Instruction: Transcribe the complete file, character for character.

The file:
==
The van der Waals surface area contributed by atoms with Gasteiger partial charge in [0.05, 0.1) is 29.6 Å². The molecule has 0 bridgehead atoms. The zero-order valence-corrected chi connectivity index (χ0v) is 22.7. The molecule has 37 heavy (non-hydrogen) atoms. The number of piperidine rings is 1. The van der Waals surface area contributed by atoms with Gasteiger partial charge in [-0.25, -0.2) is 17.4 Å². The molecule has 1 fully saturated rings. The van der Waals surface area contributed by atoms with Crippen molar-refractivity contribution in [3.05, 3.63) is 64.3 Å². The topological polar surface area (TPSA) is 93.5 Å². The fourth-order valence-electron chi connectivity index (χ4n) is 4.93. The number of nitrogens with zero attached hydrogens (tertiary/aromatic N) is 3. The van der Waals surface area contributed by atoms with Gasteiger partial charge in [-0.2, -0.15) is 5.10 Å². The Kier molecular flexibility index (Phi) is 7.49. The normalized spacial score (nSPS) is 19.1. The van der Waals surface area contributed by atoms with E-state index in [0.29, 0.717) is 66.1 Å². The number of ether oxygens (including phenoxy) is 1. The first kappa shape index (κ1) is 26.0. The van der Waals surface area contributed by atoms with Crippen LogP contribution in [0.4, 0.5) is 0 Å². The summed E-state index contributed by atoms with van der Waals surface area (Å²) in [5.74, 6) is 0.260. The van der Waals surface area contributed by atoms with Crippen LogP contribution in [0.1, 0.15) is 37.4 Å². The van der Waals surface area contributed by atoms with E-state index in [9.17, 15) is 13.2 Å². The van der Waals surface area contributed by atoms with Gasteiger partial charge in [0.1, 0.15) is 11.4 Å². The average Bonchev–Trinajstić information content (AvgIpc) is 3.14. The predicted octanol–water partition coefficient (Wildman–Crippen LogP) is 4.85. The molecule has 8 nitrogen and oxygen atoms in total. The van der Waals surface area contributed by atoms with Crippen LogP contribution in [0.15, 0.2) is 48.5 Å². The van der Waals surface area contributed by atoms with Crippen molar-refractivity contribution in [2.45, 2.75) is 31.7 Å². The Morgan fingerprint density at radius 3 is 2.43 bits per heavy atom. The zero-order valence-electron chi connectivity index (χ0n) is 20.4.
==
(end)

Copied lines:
The van der Waals surface area contributed by atoms with Gasteiger partial charge in [0.05, 0.1) is 29.6 Å². The molecule has 0 bridgehead atoms. The zero-order valence-corrected chi connectivity index (χ0v) is 22.7. The molecule has 37 heavy (non-hydrogen) atoms. The number of piperidine rings is 1. The van der Waals surface area contributed by atoms with Gasteiger partial charge in [-0.25, -0.2) is 17.4 Å². The molecule has 1 fully saturated rings. The van der Waals surface area contributed by atoms with Crippen molar-refractivity contribution in [3.05, 3.63) is 64.3 Å². The topological polar surface area (TPSA) is 93.5 Å². The fourth-order valence-electron chi connectivity index (χ4n) is 4.93. The number of nitrogens with zero attached hydrogens (tertiary/aromatic N) is 3. The van der Waals surface area contributed by atoms with Gasteiger partial charge in [-0.2, -0.15) is 5.10 Å². The Kier molecular flexibility index (Phi) is 7.49. The normalized spacial score (nSPS) is 19.1. The van der Waals surface area contributed by atoms with E-state index in [0.29, 0.717) is 66.1 Å². The number of ether oxygens (including phenoxy) is 1. The first kappa shape index (κ1) is 26.0. The van der Waals surface area contributed by atoms with Crippen LogP contribution in [0.4, 0.5) is 0 Å². The summed E-state index contributed by atoms with van der Waals surface area (Å²) in [5.74, 6) is 0.260. The van der Waals surface area contributed by atoms with Crippen LogP contribution in [0.1, 0.15) is 37.4 Å². The van der Waals surface area contributed by atoms with E-state index in [9.17, 15) is 13.2 Å². The van der Waals surface area contributed by atoms with Gasteiger partial charge in [0.1, 0.15) is 11.4 Å². The average Bonchev–Trinajstić information content (AvgIpc) is 3.14. The predicted octanol–water partition coefficient (Wildman–Crippen LogP) is 4.85. The molecule has 8 nitrogen and oxygen atoms in total. The van der Waals surface area contributed by atoms with Crippen LogP contribution in [0.15, 0.2) is 48.5 Å². The van der Waals surface area contributed by atoms with Crippen molar-refractivity contribution in [2.45, 2.75) is 31.7 Å². The Morgan fingerprint density at radius 3 is 2.43 bits per heavy atom. The zero-order valence-electron chi connectivity index (χ0n) is 20.4.